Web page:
NCAR’s next-gen airborne radar will have unmatched ability to peer deep inside storms
$91.8M grant from NSF will enable the development of the Airborne Phased Array Radar (APAR)
Jun 1, 2023 - by Laura Snider
Jun 1, 2023 - by Laura Snider
A next-generation airborne radar designed by the National Center for Atmospheric Research (NCAR) that could revolutionize our ability to observe, understand, and ultimately predict high-impact weather events has received $91.8 million in funding from the National Science Foundation (NSF).
The Airborne Phased Array Radar (APAR) will improve on existing radar by allowing scientists to sample the atmosphere at higher spatial resolution and probe more deeply into storms, ultimately painting a more detailed picture of storm dynamics and microphysics. APAR will also be an extremely flexible platform. Its agile scanning capability can switch radar beam directions almost instantaneously, allowing scientists to scan the atmosphere in any direction, a contrast to traditional fixed-direction airborne scanning radars.
The rich data generated from APAR will give forecasters critical information for better predicting a range of high-impact weather events, including hurricanes, atmospheric rivers, tornadoes, derechoes, and blizzards.
“As society struggles with an increase in devastating extreme weather events, it’s imperative that the Earth system science community has the tools it needs to provide the actionable information communities need to become more resilient,” said NCAR Director Everette Joseph. “APAR is one such tool. We’ve been working on this important technology for more than a decade, and I’m thrilled that we will be able to put it to use serving society.
NCAR is sponsored by the National Science Foundation. Other project partners include NOAA, Ball Aerospace, Colorado State University, State University of New York (SUNY) Stony Brook, University of Massachusetts Amherst, and the University of Oklahoma.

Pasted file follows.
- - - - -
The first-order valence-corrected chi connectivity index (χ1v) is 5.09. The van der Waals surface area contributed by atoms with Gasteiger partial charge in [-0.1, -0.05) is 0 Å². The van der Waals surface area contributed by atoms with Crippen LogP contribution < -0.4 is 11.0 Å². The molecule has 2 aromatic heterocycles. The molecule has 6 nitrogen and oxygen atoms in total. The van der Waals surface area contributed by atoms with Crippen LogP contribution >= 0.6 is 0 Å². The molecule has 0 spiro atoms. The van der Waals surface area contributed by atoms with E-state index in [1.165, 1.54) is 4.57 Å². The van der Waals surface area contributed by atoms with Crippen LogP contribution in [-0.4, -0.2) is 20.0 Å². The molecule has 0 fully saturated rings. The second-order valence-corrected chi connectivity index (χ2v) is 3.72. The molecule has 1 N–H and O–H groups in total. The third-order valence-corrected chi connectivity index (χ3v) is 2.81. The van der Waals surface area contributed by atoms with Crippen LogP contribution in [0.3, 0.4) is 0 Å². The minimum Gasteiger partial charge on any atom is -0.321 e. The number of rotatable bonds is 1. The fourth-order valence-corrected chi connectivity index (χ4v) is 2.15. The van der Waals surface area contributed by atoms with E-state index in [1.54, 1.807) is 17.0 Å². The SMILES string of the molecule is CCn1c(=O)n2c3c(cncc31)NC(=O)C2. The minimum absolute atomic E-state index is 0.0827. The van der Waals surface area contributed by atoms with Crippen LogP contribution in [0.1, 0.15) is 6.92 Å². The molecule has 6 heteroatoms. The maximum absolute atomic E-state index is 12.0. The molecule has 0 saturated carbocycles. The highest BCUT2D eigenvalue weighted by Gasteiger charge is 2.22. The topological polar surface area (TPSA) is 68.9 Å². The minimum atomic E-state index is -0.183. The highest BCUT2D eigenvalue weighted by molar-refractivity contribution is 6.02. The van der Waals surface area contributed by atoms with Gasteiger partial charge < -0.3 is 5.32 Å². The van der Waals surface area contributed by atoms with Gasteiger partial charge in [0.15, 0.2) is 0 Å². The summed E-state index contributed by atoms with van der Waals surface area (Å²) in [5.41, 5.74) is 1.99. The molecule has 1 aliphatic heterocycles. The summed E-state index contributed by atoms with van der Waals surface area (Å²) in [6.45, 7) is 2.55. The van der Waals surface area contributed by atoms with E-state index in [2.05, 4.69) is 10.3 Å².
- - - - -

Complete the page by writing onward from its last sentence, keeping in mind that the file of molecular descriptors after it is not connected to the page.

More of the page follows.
“The APAR project is a prime example of how NSF is bringing science, engineering, and technology to bear on the most important and pressing challenges our nation faces,” NSF Director Sethuraman Panchanathan said. “By strategically investing in groundbreaking infrastructure like the Airborne Phased Array Radar, NSF is helping to revolutionize the future of U.S. weather forecasting, which is critical to our national and economic security.”
APAR will be deployed on the NSF/NCAR C-130 aircraft, filling a gap in the airborne radar capabilities available to the university research community that has existed since the Electra Doppler Radar (ELDORA) was retired in 2013. APAR will replace and extend ELDORA’s capabilities, collecting critical, three-dimensional data in areas where ground radars are limited, such as over the ocean and in mountainous terrain. NCAR expects to have the radar up and running in 2028.
The lessons learned from the development of APAR for the research community will directly drive the development of a similar instrument for weather-monitoring operations at NOAA, which has identified APAR as its preferred radar technology for its next generation of hurricane hunter aircraft. The agency plans to replace its current WP-3D hurricane hunter aircraft, which use a more limited tail Doppler radar, with C-130s in 2030 and has included the cost of adding APAR to these aircraft in its budget request to Congress.